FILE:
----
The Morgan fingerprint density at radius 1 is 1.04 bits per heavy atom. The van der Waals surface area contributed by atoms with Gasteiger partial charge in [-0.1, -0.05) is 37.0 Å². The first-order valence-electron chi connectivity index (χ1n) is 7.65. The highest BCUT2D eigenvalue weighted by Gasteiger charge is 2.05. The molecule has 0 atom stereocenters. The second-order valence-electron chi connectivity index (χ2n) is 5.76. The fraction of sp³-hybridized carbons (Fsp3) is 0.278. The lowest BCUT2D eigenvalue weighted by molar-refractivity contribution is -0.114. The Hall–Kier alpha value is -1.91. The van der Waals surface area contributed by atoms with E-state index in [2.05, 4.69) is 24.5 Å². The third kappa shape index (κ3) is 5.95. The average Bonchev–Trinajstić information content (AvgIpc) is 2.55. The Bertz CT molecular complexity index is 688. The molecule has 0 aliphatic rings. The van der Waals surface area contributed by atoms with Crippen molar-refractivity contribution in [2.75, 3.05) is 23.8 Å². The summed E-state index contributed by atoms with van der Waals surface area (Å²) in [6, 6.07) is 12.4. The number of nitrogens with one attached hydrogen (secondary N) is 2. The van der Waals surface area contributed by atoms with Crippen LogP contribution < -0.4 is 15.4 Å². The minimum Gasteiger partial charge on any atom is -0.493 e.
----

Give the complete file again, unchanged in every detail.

The Morgan fingerprint density at radius 1 is 1.04 bits per heavy atom. The van der Waals surface area contributed by atoms with Gasteiger partial charge in [-0.1, -0.05) is 37.0 Å². The first-order valence-electron chi connectivity index (χ1n) is 7.65. The highest BCUT2D eigenvalue weighted by Gasteiger charge is 2.05. The molecule has 0 atom stereocenters. The second-order valence-electron chi connectivity index (χ2n) is 5.76. The fraction of sp³-hybridized carbons (Fsp3) is 0.278. The lowest BCUT2D eigenvalue weighted by molar-refractivity contribution is -0.114. The Hall–Kier alpha value is -1.91. The van der Waals surface area contributed by atoms with E-state index in [2.05, 4.69) is 24.5 Å². The third kappa shape index (κ3) is 5.95. The average Bonchev–Trinajstić information content (AvgIpc) is 2.55. The Bertz CT molecular complexity index is 688. The molecule has 0 aliphatic rings. The van der Waals surface area contributed by atoms with Crippen molar-refractivity contribution in [2.75, 3.05) is 23.8 Å². The summed E-state index contributed by atoms with van der Waals surface area (Å²) in [6, 6.07) is 12.4. The number of nitrogens with one attached hydrogen (secondary N) is 2. The van der Waals surface area contributed by atoms with Crippen LogP contribution < -0.4 is 15.4 Å². The minimum Gasteiger partial charge on any atom is -0.493 e.